Two conceptions of state sovereignty and their implications for global institutional design

Social liberals and liberal nationalists often argue that cosmopolitans neglect the normative importance of state sovereignty and self-determination. This paper counter-argues that, under current global political and socio-economic circumstances, only the establishment of supranational institutions with some (limited, but significant) sovereign powers can allow states to exercise sovereignty, and peoples? self-determination, in a meaningful way. Social liberals have largely neglected this point because they have focused on an unduly narrow, mainly negative, conception of state sovereignty. I contend, instead, that we should more closely consider the positive aspects of sovereignty, understood as the capacity to maintain internal problem-solving capacities and make meaningful discretionary choices on a range of national issues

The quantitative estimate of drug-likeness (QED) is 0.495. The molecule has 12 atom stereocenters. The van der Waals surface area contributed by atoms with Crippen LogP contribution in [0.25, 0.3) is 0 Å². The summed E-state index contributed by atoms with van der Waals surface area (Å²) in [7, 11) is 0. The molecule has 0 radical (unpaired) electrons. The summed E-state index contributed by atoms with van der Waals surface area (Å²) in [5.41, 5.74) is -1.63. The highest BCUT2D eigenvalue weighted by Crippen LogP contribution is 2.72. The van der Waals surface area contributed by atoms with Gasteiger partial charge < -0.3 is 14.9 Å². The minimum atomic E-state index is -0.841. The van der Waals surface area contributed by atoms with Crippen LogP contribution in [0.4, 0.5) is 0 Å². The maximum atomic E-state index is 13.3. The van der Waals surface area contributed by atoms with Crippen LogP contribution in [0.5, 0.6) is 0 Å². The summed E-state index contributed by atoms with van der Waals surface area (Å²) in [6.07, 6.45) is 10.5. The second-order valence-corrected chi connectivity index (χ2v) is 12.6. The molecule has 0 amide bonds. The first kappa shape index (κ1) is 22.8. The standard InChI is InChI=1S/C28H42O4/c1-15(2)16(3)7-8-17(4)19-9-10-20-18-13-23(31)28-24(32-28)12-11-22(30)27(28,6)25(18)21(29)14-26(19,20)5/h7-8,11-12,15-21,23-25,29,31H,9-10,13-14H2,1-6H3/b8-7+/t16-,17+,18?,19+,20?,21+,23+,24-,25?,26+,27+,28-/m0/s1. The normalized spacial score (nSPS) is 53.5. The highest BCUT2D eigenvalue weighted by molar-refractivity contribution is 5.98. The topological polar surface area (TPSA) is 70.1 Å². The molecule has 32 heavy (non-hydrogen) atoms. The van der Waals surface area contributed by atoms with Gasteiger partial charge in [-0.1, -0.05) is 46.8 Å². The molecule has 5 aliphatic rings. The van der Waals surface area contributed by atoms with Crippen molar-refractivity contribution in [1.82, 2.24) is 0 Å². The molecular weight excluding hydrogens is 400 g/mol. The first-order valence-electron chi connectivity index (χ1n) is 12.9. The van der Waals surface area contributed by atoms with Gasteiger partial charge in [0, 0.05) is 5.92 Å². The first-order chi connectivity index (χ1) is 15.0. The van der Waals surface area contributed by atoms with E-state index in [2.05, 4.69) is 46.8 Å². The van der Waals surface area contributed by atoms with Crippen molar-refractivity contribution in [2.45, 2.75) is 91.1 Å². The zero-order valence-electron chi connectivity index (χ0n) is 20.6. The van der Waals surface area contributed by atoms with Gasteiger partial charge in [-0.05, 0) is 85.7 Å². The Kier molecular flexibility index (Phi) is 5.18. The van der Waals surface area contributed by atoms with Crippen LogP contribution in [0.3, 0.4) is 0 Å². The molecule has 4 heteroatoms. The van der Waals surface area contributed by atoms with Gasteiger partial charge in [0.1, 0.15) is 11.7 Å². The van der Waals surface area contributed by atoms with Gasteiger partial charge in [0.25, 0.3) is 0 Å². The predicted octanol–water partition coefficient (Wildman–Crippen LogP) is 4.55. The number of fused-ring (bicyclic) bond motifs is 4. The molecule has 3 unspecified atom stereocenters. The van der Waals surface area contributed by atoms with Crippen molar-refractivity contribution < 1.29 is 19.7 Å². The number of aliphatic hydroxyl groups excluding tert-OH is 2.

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DOI 10.1080/13698230.2012.727306
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References found in this work BETA
Thomas Pogge (2005). World Poverty and Human Rights. Ethics and International Affairs 19 (1):1–7.
Thomas Nagel (2005). The Problem of Global Justice. Philosophy and Public Affairs 33 (2):113–147.
David Miller (2001). On Nationality. Mind 110 (438):512-516.

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Iseult Honohan (2014). Domination and Migration: An Alternative Approach to the Legitimacy of Migration Controls. Critical Review of International Social and Political Philosophy 17 (1):31-48.
Laura Valentini (2012). Assessing the Global Order: Justice, Legitimacy, or Political Justice? Critical Review of International Social and Political Philosophy 15 (5):593-612.

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